nep-geo New Economics Papers
on Economic Geography
Issue of 2010‒06‒18
twelve papers chosen by
Vassilis Monastiriotis
London School of Economics

  1. Explaining Regional Variation in Equilibrium Real Estate Prices and Income By Oliver Bischoff
  2. Knowledge diffusion and innovation policies within the European regions: Challenges based on recent empirical evidence By Corinne Autant-Bernard; Muriel Fadairo; Nadine Massard
  3. Economic Benefits and Drawbacks of Cities and their Growth Implications By Tisdell, Clem
  4. Agglomeration processes in aging societies By Theresa Grafeneder-Weissteiner; Klaus Prettner
  5. Relative house price dynamics across euro area and US cities: convergence or divergence? By Paul Hiebert; Moreno Roma
  6. Getting people out of unemployment: A spatial perspective across Auckland By Don J. Webber; Gail Pacheco
  7. Re-defining the Boundaries of Major Italian Cities By Antonio G. CALAFATI; Paolo VENERI
  8. Labor Market Segmentation in Colombia using Stochastic Markov Chains By Jhon James Mora
  9. How do Clusters/Pipelines and Core/Periphery Structures Work Together in Knowledge Processes? By Pierre-Alexandre Balland; Raphael Suire; Jerome Vicente
  10. The Location Choices of Foreign Investors: A District-level Analysis in India By Megha Mukim; Peter Nunnenkamp
  12. Regional Input-Output Tables and the FLQ Formula: A Case Study of Finland By Tony Flegg; T. Tohmo

  1. By: Oliver Bischoff (Chair for Economic Policy, University of Hamburg)
    Abstract: We combine the real estate model of Potepan (1996) with the spatial equilibrium approach of Roback (1982) to prove the interdependency of housing prices, rental prices, building land prices and income via one simultaneous equilibrium analysis. Using unique cross-sectional data on the majority of German counties and cities for 2005, we estimate the equations in their structural and reduced form. The results show significantly positive interaction effects of income and real estate prices. Moreover, we can confirm model predictions concerning the majority of exogenous determinants. In particular, expectations about population development seem to be among the most important determinants of price and income disparities between regions in the long term.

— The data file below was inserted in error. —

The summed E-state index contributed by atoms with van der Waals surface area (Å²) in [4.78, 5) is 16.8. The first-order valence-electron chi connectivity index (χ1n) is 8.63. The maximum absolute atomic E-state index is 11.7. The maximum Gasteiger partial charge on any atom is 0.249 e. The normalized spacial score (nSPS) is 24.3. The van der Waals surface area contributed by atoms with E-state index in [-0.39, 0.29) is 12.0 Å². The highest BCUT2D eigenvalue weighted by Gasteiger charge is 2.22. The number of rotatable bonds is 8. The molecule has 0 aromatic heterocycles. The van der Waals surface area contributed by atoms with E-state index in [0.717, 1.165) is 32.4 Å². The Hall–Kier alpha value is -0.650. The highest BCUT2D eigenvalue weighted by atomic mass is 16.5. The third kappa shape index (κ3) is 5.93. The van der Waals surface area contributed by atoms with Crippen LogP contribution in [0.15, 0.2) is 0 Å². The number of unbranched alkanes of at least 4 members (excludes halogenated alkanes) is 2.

Keywords: Regional Housing Markets; Spatial Equilibrium Analysis; Simultaneous Equation; Germany
    JEL: C21 C31 R11 R13 R21 R31
    Date: 2010–06–05
  2. By: Corinne Autant-Bernard (Université de Lyon, Lyon, F-69003, France; CNRS, GATE Lyon St Etienne, UMR 5824, 93, chemin des Mouilles, Ecully, F-69130, France; Université de Saint-Etienne, Jean Monnet, F-42023 Saint Etienne, France); Muriel Fadairo (Université de Lyon, Lyon, F-69003, France; CNRS, GATE Lyon St Etienne, UMR 5824, 93, chemin des Mouilles, Ecully, F-69130, France; Université de Saint-Etienne, Jean Monnet, F-42023 Saint Etienne, France); Nadine Massard (Université de Lyon, Lyon, F-69003, France; CNRS, GATE Lyon St Etienne, UMR 5824, 93, chemin des Mouilles, Ecully, F-69130, France; Université de Saint-Etienne, Jean Monnet, F-42023 Saint Etienne, France)
    Abstract: This article builds upon empirical results concerning localised knowledge spillovers to highlight some policy implications within European regions. The analysis emphasises the role of regional innovation policies in supporting the institutions that generate knowledge and learning. However, the variety of regional features presented in the empirical literature suggests that the search for universal policy tools is unrealistic. From this perspective, we argue that original strategies must be generated to cope with the various dilemmas faced by regional innovation policies. Such specific strategies require accurate knowledge of local features. Improving data and indicators to diagnose and monitor regional innovation is therefore presented as a key issue for policy makers.
    Keywords: innovation policy, localised knowledge flows, European regions, knowledge-based economy
    JEL: O38 C12
    Date: 2010
  3. By: Tisdell, Clem
    Abstract: Recent trends in the growth of cities particularly in developing countries (and especially in India and China) are identified. Beneficial and negative sharing mechanisms influencing the growth of cities are examined. Economic benefits of agglomeration arise not so much from the type of economic goods available in a city location (such as common property or local public goods) but from the enhanced operation of processes of economic exchange. Two theoretical implications of the growth of cities are considered, namely: (1) city growth results in growing inequality of income and wealth within the city and (2) a city will expand beyond its optimal size. Nevertheless, the growth of cities is linked with increased levels of per capita income nationally. Worldwide growth of cities is connected with increasing globalization and with rising income inequality.
    Keywords: agglomeration economies, China, city-sizes, common property, economic growth, globalization, income distribution, India, open-access resources, quasi-public goods, spillovers, Community/Rural/Urban Development,